Title page for ETD etd-03132003-160705

Type of Document Master's Thesis
Author Burdt, Amanda Corrine
URN etd-03132003-160705
Title Hydric soil properties as influenced by land-use in Southeast Virginia wet flats
Degree Master of Science
Department Crop and Soil Environmental Sciences
Advisory Committee
Advisor Name Title
Galbraith, John M. Committee Chair
Aust, Wallace Michael Committee Member
Daniels, Walter Lee Committee Member
  • soil temperature
  • mitigation
  • air temperature
  • hydrology
  • growing season
  • wetlands
Date of Defense 2003-02-20
Availability unrestricted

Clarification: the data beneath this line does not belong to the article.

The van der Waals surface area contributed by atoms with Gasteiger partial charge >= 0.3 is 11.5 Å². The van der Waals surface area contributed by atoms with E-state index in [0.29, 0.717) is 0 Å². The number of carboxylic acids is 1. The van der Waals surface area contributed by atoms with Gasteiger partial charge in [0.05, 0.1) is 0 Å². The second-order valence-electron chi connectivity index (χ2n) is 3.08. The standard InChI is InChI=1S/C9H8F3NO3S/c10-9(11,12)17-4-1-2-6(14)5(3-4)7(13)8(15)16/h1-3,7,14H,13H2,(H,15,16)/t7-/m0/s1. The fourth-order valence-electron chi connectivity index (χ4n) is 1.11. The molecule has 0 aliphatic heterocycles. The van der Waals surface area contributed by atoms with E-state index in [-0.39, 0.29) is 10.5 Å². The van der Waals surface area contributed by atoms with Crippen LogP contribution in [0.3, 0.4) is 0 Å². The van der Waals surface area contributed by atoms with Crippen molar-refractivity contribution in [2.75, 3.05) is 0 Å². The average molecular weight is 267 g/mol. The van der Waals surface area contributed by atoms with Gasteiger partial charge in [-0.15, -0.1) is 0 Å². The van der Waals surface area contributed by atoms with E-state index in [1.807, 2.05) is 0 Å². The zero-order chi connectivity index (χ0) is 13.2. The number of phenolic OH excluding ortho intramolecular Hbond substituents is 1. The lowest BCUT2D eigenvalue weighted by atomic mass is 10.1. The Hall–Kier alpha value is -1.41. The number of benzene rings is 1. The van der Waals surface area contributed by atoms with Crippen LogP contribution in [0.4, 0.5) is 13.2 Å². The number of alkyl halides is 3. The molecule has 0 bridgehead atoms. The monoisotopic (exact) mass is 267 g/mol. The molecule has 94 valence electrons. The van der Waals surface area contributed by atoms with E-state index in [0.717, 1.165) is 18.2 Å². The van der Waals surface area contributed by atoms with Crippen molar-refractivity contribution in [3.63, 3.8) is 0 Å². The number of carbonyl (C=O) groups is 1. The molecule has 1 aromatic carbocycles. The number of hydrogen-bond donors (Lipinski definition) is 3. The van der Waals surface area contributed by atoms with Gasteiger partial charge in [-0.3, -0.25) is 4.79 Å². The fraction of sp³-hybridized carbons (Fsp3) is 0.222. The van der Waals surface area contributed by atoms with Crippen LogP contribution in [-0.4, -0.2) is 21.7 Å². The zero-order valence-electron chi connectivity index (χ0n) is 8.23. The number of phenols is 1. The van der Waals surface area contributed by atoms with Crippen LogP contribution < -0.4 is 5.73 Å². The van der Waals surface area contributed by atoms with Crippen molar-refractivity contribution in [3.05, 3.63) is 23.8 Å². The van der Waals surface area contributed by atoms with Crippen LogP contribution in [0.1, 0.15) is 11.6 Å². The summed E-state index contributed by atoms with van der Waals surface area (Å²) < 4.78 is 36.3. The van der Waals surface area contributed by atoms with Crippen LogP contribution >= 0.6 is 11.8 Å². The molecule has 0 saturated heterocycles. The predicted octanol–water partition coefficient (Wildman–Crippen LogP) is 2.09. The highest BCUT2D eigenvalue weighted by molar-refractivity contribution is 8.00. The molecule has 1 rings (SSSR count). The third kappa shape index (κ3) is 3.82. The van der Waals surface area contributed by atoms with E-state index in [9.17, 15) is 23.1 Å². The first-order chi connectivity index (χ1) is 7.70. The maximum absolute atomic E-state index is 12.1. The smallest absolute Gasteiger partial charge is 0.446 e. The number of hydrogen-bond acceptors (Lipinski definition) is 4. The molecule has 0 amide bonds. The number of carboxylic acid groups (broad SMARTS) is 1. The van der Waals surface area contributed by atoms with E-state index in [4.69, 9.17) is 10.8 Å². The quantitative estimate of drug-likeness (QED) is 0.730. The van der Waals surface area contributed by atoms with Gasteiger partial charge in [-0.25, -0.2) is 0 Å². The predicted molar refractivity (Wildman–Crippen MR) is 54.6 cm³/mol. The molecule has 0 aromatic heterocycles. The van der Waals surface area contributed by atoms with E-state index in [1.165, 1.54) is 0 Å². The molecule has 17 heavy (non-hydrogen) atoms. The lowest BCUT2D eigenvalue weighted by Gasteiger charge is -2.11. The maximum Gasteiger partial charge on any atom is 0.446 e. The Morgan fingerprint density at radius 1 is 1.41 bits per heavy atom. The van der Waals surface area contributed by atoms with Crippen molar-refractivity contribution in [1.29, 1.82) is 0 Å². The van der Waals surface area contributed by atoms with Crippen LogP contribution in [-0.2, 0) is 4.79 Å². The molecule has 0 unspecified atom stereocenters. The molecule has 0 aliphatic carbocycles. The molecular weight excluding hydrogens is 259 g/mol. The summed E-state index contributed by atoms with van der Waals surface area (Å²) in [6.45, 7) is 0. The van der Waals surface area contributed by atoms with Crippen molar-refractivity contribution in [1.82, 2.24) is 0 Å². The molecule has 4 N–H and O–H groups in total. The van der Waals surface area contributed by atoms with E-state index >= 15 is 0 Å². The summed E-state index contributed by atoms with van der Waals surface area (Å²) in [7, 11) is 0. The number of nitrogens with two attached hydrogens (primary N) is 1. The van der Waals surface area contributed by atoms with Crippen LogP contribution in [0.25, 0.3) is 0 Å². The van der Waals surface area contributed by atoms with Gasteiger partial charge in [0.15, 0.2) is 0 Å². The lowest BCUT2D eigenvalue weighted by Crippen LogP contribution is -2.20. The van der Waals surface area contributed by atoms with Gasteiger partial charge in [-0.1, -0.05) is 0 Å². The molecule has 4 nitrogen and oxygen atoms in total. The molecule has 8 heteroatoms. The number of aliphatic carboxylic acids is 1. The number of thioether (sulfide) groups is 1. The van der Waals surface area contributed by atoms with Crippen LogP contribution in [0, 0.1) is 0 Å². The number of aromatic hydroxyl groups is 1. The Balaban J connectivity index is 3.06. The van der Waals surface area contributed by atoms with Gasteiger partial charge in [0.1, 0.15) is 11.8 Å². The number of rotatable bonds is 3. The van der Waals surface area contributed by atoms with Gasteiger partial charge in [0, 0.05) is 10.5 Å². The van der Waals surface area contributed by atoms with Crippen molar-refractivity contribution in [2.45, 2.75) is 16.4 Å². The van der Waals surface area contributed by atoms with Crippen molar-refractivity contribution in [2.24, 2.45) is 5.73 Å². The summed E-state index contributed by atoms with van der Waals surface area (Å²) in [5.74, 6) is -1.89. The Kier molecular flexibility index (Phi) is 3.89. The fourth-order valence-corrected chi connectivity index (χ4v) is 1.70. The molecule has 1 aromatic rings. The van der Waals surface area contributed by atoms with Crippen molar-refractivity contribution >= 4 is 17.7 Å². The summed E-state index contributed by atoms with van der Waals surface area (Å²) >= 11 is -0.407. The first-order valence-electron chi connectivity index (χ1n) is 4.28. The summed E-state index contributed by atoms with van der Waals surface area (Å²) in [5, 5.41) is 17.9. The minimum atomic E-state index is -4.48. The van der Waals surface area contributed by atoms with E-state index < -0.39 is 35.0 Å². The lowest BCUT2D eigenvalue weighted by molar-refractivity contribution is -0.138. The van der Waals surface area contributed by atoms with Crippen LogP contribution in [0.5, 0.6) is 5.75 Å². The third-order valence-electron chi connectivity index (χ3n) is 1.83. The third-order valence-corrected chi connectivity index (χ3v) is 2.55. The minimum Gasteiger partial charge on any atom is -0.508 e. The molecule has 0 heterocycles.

The accuracy of the growing season used by regulators in hydric soil and wetland hydrology and the validity of ignoring land use in these definitions is questionable. This study compared measured air and soil temperature with various growing season dates and indicators, and determined the relationships between the hydrology, air and soil temperature. Water table depths, air temperature at 1-m height, soil temperature at 15-, 30-, and 50-cm depths, and CO2 efflux were measured at 12 plots representing three landuse treatments (forest, field, and bare ground) at two restored wet flats in the thermic Great Dismal Swamp ecosystem. The forest was driest treatment. The forest air was the warmest in winter and coldest in summer, opposite of the bare ground. The forest soil at 50 cm was the warmest in winter and coolest in summer, opposite of the bare ground. Land use affected hydrology, air, and soil temperatures through the presence of surface litter and differences in shading, albedo, and ET. The regulatory frost-free period fell in between the measured frost-free period and the measured 5 °C soil temperature period. Based on CO2 efflux and soil temperature at 50 cm, the biological growing season of native plants and microbes should be year-round for forested areas, one week shorter for early-successional fields, and two weeks shorter for active cropland rather than March to November for all land uses. Changing the growing season definition of forested, thermic wet flats to year-round designation must be considered and studied carefully to avoid jeopardizing wetland hydrology qualifications.

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